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  • Writer's picturecocodensmore

That day, I died inside.

When I was in the fifth grade, my dad found religion. We started going to Open Door Baptist Church in Lynnwood, Washington, with Pastor Ken Blue. There was a deaf ministry with sign language interpreters so my mom could know what was being said. We went Sunday morning, Sunday night and Wednesday night.


Pastor Blue was a hell fire and brimstone Southern Baptist preacher. Tithing was a favorite topic, as was “spare the rod spoil the child”. It was the only period in my life when I as beaten with a belt across my bare bottom. I was 10 and had started wearing a bra at the age of 9. It was not right for my bottom to be bared and whipped.


My dad was the mechanic for the fleet of school buses that went out and picked up kids for Sunday school. He also did a puppet show for kid’s church. He was around a lot of children. A lot of little girls.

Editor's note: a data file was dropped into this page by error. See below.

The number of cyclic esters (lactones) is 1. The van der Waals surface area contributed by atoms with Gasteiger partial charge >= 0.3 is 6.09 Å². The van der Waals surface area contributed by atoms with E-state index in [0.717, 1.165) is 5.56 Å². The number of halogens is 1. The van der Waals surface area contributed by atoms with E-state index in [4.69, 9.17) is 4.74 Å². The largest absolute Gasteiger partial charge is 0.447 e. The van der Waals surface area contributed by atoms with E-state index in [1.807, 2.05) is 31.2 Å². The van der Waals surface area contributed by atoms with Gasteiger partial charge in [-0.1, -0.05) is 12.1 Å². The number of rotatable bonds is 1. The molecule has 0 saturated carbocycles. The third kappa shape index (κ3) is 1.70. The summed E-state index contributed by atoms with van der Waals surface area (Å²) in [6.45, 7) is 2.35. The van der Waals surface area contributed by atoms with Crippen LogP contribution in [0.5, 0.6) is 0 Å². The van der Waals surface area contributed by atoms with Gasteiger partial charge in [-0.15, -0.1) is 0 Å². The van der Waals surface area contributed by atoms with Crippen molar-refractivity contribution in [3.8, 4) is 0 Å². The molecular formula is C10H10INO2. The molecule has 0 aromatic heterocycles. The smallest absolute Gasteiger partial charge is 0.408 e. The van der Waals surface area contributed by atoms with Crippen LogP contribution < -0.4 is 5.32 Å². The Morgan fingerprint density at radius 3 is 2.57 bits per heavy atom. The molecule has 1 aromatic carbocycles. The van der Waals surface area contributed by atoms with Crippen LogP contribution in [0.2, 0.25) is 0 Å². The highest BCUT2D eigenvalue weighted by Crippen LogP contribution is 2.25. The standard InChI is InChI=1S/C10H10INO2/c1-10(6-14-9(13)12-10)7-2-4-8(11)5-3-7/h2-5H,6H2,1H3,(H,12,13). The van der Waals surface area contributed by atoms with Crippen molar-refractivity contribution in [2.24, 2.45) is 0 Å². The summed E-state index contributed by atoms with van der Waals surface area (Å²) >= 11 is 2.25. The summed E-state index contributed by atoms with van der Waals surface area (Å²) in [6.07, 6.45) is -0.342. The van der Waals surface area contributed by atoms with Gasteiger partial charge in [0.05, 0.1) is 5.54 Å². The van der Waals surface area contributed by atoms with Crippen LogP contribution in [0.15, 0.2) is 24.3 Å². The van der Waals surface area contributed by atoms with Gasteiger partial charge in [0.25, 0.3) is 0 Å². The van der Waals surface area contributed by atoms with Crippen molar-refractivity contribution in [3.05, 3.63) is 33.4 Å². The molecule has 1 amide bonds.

I was at an age where I started to pass him up intellectually. He was very threatened by me. Pretty much, he didn’t like women period. At least not intelligent women. My mom and I were both smarter than he was. He didn’t like us. He didn’t have much interaction with me except, of course, when we were alone together. When he had control.


Sometimes there would be Sunday outings after church. The buses would take the kids to the park for a picnic. There’d be hot dogs, chips, punch.


On one such outing, I went along with my dad. Lonely little girls were attracted to my father, who actively sought and encouraged their attention and affection. I remember one little girl, perhaps 5 or 6, sitting on his lap for hours, her arm around his neck while my father rubbed and caressed her shoulders, back and ran his fingers through her hair. They were kissing and nuzzling one another. I watched my father from afar as he told various passersby, “This is my other daughter.”


That day, I died inside.

“Youth, like pristine glass, absorbs the prints of its handlers. Some parents smudge, others crack, a few shatter childhoods completely into jagged little pieces, beyond repair.” -Mitch Albom
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